This situation has prompted the creation of a Code Review Committee comprised of councilmembers and citizens. It is scheduled to start its work after the holidays. As a member of the committee I am confident that we will recommend changes to the code department’s operations and to city code as well. I am also confident that a majority of council will concur with the committee’s recommendations. Currently code’s enforcement is an untenable situation that cannot, and must not, continue.

© Joyce Clark, 2018         

FAIR USE NOTICE

This site contains copyrighted material the use of which is in accordance with Title 17 U.S. C., Section 107. The ‘fair use’ of any such copyrighted material as provided for in Section 107 of the US Copyright Law and who have expressed a prior interest in receiving the included information for research and educational purposes. For more information material on this site is distributed without profit to those who have not always been specifically authorized by the copyright owner. We are making such material available in our efforts to advance understanding of environmental, political, human rights, economic, democratic, scientific and social justice issues, etc. We believe this constitutes a ‘fair use’ of any such material. For more information go to http://www.law.cornell.edu/uscode/17/107.shtml. If you wish to use copyrighted material from this site for purposes of your own that go beyond ‘fair use,’ you must obtain permission from the copyright owner.

Disclaimer: The comments in this blog are my personal opinion and may or may not reflect an adopted position of the city of Glendale and its city council.

Since city council sold the St. Vincent de Paul building in downtown Glendale to C Plus D Industry in September questions have arisen about the deal. In 2008 the city purchased the building and a nearby parking lot for $735,000 with the goal of future redevelopment. For ten years it sat vacant, slowly continuing to deteriorate. At the time of purchase, no one on city council expected to recoup the purchase price and innately acknowledged that the city would have to incentivize any resale of the building.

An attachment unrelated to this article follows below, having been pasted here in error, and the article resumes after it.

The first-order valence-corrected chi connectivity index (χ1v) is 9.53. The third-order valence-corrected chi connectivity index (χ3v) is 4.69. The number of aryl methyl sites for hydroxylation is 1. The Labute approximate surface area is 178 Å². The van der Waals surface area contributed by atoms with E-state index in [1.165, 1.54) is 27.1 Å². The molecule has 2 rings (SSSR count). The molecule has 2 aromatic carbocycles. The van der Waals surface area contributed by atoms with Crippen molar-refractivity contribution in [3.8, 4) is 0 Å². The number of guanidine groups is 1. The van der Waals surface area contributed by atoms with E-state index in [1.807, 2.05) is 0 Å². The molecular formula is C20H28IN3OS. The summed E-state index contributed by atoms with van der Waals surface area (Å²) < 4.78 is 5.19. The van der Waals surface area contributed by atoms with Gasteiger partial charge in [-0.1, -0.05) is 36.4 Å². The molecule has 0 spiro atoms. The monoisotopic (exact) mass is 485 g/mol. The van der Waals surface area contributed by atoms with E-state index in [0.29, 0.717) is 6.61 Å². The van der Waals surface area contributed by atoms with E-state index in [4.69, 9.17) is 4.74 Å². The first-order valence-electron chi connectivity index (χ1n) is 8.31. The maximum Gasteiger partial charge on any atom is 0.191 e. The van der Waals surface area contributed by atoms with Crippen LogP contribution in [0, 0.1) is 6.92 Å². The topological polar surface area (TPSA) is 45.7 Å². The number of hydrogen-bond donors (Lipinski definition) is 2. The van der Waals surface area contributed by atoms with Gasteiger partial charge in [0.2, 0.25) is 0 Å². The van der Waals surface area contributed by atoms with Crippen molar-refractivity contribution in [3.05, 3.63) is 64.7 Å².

Councilmember Ray Malnar and I submitted an Op Ed to the Glendale Star on this subject. Here is the link: https://www.glendalestar.com/glendale-star/st-vincent-de-paul-building-package-bow-deal-or-down-heel-deal .

In a recent news story Cheryl Kappes, owner of the Country Maiden, said she would have bought the building. Another downtown property owner, Richard Vangelisti, expressed the same sentiment. Keep in mind the true cost of the building is not just the $25,000.  It is the sales price plus the cost of the renovation and a commitment to do so promptly.  In the ten years, from 2008 to 2018, anyone could have approached the city and made an offer on the property. No one did. They may have thought about it but they never took that first major step of contacting the city with a written offer. Such an offer to purchase the property would have included a commitment toward making a significant investment to renovate the building resulting in a tax revenue producing business downtown. C Plus D Industry took that chance by making an offer that could have been rejected. They were the first to try. Now that it has been sold, suddenly there are cries of a lack of “transparency.”

What exactly did the city sell for $25,000? It sold a 60 year old building requiring total restoration with no dedicated parking. According to a Facility Management Group analysis submitted to the city in October of 2017, “It is a building that requires complete restoration. Everything but the roof structure, exterior walls and floor slab will need to be replaced.”

The Facility Management Group analysis offers an estimate of $1,225,000 to renovate the 7,000 square foot building. It goes on to report that an estimated $1,750,000 would be required to tear the building down and build a new 7,000 square foot building.

In a report prepared by Lisa Amos, Glendale’s Real Estate Program Manager, dated June 15, 2018, “If this building were in good condition and had parking, @ $40/sq ft, it could list for $280,000.” But it’s not in good condition, is 60 years old, requires a complete renovation and has no parking.